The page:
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Why you shouldn’t listen to your customers

Posted by Alex Warren on 4th June 2014

The customer is always right, or so the cliché goes.

For the majority of businesses, customer feedback represents a company’s biggest asset. Pick up any marketing or business textbook and I guarantee that within five minutes you will have read that the customer is always right, that a two-way dialogue is a healthy dialogue, and that businesses should be doing more to listen to their customers’ opinions. It’s market research 101.

The only problem with these statements is that they don’t seem to account for all those occasions when the customer wasn’t right. They don’t explain the fact that, despite ever-increasing market research budgets, up to 80% of all new product launches still fail within the first 12 months. Perhaps then, customers can’t actually tell us what they want, because they don’t know themselves.

As much as we all like to tell ourselves that we’re rational consumers who undertake sensible and carefully considered decision making, the truth is that at our very core, most of us are inherently irrational beings – especially when it comes to opening up our wallets.

Consider, as an example, the following list of factors that have all been shown to influence consumer decision making.

  • Sensory information – Research from the Journal of Psychology & Marketing has shown that altering the smell of a casino can increase gambling by up to 45%.
  • Ease of access – Studies into the US stock market have shown that people are more likely to invest in stocks with simple names than those that are difficult to pronounce.
  • Pricing – According to the California Institute of Technology, when consumers are provided with two identical wines under different price tags, the majority will prefer the taste of the more expensive (yet identical) option.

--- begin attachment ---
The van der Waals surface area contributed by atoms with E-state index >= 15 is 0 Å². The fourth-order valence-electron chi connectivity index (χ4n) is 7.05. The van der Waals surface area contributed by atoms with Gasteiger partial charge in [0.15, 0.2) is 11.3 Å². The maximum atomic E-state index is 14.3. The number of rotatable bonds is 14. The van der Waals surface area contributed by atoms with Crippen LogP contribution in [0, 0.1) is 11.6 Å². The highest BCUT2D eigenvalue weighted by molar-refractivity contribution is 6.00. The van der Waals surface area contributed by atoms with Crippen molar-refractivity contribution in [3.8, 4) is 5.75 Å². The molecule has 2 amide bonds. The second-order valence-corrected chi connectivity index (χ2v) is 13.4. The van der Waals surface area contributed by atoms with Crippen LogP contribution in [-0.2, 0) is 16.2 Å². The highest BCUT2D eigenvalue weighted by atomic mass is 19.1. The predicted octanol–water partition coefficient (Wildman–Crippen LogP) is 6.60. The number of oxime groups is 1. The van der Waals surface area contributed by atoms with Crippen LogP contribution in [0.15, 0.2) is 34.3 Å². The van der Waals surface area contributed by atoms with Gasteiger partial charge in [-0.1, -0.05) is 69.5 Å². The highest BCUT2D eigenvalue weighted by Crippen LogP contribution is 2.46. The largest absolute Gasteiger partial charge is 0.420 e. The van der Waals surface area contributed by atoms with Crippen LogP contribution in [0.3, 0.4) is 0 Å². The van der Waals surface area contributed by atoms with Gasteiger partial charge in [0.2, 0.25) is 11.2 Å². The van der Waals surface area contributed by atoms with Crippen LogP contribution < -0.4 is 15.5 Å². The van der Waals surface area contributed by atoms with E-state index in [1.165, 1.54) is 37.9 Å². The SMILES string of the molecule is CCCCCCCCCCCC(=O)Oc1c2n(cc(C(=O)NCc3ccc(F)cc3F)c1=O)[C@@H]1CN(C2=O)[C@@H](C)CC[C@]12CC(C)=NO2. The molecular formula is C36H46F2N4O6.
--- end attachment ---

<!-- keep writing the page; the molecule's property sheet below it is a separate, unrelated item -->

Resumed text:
• Music – Research from the American Marketing Association has shown that playing slow music in supermarkets can increase sales by up to 39%. Similarly, consumers have been found to spend up to three times more on a bottle of wine if classical music is played in the store.
  • Environment Multiple studies have linked purchasing levels to environmental factors. These include the weather, store temperature and lighting.

These studies do little to support the notion that we are all innately rational consumers, let alone that we could ever hope to justify our own decision making processes. When a company asks its customers why they bought a product, how many people will honestly look up and say “because of the smell in the store” or “because classical music happened to be playing”. If a customer doesn’t know their own mind, then why ask them about their decision making in the first place?

This is a trap that many organisations have fallen into over the years. Take the example of Google. A few years ago the search giant approached its users to ask how many results they would like to see per page. Being rational individuals, the users decided that maximum choice would be the best possible option. Unfortunately, when Google came to roll out the new results pages they noticed a dramatic decrease in the site’s traffic, eventually forcing them to return to their original model. The truth was that Google’s users had tried to rationalise their behaviour, and had ended up telling Google what they logically should have wanted rather than what they irrationally preferred.

So what’s the solution? Ditch market research? Ignore your customers and do your own thing? Well no. Market research will always have its place, but we need to get smarter at how we undertake it. Rather than merely asking consumers what they want, market researchers should be looking to monitor their customers’ behaviour within the environment where a purchase is actually being made. While the use of A/B testing has made this process increasingly realistic for online retailers, when it comes to traditional market research, most companies still have a long way to go.

Photo credit: nkashirin

Alex Warren

Following a Public Relations degree at Bournemouth University, Alex began his career working on consumer PR projects for clients such as Fat Face, Disney, Oakley, and Virgin. Having carved out a niche working on SEO and web campaigns, he went on to work as a freelance website designer, developing HTML and CSS sites for a variety of local and international clients.